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Julie Tucker
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New prospect? How to prepare for that important meeting

Preparing for an important sales meeting can be challenging for any business. When you consider the average salesperson spends 19% of their time in meetings, their value becomes apparent. If you’re not sealing the deal, you could be wasting a lot of time.

According to a Harvard Business Review survey, 95% of businesspeople believe face-to-face meetings are essential for forming and maintaining long-term professional relationships, with 89% of them saying they are crucial to “seal the deal”.

Unfortunately, research shows only one in 50 deals are completed at the first meeting, according to Marketing Wizdom, so it’s vital you nail it first time!

Do your research

The obvious first step is to do your research into the company you’re planning to meet. Make sure you understand their market and find out as much as you can about the individuals coming to the meeting. This will demonstrate you’re commitment and prevent you from being caught off-guard with any questions.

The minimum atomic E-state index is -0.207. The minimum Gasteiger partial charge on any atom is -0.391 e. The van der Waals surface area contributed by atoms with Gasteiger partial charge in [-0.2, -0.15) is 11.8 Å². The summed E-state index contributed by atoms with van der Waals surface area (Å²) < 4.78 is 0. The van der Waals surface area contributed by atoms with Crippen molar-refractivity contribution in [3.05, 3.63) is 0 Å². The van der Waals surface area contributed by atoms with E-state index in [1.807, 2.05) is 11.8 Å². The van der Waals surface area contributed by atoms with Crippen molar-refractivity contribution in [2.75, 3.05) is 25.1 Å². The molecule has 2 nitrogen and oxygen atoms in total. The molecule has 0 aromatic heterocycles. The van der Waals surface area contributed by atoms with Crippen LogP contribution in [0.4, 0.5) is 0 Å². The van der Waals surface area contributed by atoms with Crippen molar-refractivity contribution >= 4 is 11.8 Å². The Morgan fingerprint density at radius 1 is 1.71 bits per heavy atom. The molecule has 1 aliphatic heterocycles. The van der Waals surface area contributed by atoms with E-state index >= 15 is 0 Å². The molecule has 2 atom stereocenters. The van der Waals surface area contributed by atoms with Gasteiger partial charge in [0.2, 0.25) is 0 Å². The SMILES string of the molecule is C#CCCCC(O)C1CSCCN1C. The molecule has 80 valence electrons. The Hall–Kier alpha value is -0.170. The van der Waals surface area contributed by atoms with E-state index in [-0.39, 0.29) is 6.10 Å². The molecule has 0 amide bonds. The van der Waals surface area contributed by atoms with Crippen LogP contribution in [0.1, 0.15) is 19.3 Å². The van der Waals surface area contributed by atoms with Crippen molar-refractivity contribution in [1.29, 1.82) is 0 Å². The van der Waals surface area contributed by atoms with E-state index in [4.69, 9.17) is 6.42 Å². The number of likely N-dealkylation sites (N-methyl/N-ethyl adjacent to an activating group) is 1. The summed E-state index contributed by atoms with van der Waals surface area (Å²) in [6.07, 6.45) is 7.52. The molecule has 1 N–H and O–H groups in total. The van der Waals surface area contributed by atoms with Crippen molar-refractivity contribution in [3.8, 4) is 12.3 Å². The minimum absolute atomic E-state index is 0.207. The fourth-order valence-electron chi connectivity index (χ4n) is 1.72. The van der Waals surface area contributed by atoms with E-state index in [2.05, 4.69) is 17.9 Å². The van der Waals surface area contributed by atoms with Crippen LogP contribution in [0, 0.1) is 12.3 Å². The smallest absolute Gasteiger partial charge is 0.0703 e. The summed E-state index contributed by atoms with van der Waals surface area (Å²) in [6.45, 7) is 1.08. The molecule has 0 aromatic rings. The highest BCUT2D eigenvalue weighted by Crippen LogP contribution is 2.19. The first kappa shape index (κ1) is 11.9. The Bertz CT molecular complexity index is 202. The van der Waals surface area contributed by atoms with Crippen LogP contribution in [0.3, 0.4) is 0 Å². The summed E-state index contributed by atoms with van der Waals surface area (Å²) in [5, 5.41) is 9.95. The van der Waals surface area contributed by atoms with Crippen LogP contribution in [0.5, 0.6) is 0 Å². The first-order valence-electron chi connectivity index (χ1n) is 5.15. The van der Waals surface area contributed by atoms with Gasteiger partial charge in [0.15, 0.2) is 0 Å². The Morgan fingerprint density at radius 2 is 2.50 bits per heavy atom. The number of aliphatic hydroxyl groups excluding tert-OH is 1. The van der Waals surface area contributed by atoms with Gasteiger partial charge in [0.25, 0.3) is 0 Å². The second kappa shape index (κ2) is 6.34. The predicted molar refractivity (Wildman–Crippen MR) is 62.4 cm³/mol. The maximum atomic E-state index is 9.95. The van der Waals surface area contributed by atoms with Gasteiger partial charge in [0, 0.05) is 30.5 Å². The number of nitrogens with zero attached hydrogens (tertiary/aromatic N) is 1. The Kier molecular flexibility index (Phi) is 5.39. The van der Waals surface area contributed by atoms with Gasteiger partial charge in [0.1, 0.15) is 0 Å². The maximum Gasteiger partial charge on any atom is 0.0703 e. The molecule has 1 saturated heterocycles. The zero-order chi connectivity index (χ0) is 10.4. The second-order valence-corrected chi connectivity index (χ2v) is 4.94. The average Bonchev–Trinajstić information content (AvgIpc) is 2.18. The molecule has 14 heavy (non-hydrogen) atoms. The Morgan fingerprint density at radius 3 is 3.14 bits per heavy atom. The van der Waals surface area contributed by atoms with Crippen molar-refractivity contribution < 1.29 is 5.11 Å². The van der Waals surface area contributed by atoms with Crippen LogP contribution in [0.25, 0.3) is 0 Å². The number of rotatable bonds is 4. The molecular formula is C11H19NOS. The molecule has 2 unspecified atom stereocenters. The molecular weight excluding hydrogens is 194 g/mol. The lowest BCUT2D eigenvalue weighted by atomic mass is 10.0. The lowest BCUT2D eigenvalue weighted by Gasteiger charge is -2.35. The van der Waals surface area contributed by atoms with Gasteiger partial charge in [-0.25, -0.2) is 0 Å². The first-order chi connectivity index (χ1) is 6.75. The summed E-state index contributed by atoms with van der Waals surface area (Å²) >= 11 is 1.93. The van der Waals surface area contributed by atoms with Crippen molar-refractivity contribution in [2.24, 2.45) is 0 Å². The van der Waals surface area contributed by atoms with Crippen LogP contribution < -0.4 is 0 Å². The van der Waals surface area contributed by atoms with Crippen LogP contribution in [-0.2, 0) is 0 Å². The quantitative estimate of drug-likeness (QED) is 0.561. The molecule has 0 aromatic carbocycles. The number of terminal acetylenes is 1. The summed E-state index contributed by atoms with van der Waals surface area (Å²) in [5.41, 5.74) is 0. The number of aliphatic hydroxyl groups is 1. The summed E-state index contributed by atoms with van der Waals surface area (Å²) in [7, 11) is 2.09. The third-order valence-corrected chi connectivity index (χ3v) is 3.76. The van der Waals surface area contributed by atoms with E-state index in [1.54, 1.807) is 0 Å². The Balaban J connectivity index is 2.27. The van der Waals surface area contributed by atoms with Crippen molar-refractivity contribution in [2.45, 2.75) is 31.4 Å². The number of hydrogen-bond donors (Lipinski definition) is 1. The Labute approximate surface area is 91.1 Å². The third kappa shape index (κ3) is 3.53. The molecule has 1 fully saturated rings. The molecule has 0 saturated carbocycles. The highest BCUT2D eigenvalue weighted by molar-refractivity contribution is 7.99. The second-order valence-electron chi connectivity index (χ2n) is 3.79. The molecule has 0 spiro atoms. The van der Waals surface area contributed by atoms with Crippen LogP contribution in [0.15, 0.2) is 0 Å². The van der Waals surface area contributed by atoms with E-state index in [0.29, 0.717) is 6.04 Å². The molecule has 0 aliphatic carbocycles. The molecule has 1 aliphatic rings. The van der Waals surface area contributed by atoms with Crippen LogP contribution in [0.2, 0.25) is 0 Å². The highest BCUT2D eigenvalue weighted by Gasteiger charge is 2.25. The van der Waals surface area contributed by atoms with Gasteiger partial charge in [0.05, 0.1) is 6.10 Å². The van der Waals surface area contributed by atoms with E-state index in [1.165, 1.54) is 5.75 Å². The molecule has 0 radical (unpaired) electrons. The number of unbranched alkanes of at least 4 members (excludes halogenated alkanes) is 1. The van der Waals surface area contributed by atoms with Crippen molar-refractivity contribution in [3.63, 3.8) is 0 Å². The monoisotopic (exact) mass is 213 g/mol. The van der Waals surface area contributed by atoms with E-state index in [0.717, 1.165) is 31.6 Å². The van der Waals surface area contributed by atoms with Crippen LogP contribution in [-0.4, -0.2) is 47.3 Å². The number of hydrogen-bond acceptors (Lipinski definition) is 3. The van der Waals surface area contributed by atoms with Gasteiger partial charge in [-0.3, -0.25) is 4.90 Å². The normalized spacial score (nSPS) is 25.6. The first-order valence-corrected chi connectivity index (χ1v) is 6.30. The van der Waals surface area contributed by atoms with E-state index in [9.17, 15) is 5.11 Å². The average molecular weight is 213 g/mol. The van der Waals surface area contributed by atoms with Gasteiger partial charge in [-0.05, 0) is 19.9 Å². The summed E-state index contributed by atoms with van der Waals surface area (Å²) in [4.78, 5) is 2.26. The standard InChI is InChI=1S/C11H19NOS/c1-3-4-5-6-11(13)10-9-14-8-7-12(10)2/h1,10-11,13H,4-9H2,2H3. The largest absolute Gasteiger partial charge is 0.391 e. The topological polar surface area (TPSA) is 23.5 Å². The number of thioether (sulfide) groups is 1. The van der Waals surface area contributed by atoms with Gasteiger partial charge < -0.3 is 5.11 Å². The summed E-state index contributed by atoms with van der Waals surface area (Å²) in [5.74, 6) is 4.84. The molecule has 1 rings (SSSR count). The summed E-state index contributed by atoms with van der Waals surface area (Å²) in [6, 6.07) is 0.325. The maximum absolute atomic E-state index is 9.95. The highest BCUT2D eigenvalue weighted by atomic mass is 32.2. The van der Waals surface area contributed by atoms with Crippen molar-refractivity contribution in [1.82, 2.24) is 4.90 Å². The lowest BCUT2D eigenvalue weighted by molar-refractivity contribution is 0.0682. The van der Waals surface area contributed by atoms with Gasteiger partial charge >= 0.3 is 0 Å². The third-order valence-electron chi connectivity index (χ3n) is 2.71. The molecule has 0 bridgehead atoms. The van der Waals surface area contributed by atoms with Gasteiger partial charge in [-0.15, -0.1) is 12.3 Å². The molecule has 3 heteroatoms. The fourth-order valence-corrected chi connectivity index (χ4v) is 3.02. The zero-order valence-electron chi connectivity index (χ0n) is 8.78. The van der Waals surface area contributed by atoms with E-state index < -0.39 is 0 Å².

It may come as a shock that 70% of salespeople have admitted to being unprepared to answer questions from their new prospect, according to a survey by Forrester Research. In addition, more than three-quarters (78%) failed to fully grasp the issues at the meeting.

When you go in unprepared, this drastically reduces your chances of success. The first port of call should be looking at the company website. Read everything thoroughly, so you understand their business and objectives. Look at all the company blog posts, news and features to get the full picture.

Search for the company’s social media accounts and also, find out the names of the company representatives whom you’ll meet and look up their LinkedIn accounts. Identify their position in the company and try to get an idea of their interests and background. This can be a great way to connect on a personal level, especially if you have mutual connections on LinkedIn, or shared interests. It can also be a good conversation starter if there are any awkward moments when it doesn’t seem to be flowing.

The information should not be used to overwhelm the client with your knowledge. Nobody likes a know-all! The knowledge is there in your corner, so when you’re asked a question, you can answer it.

Consider your pitch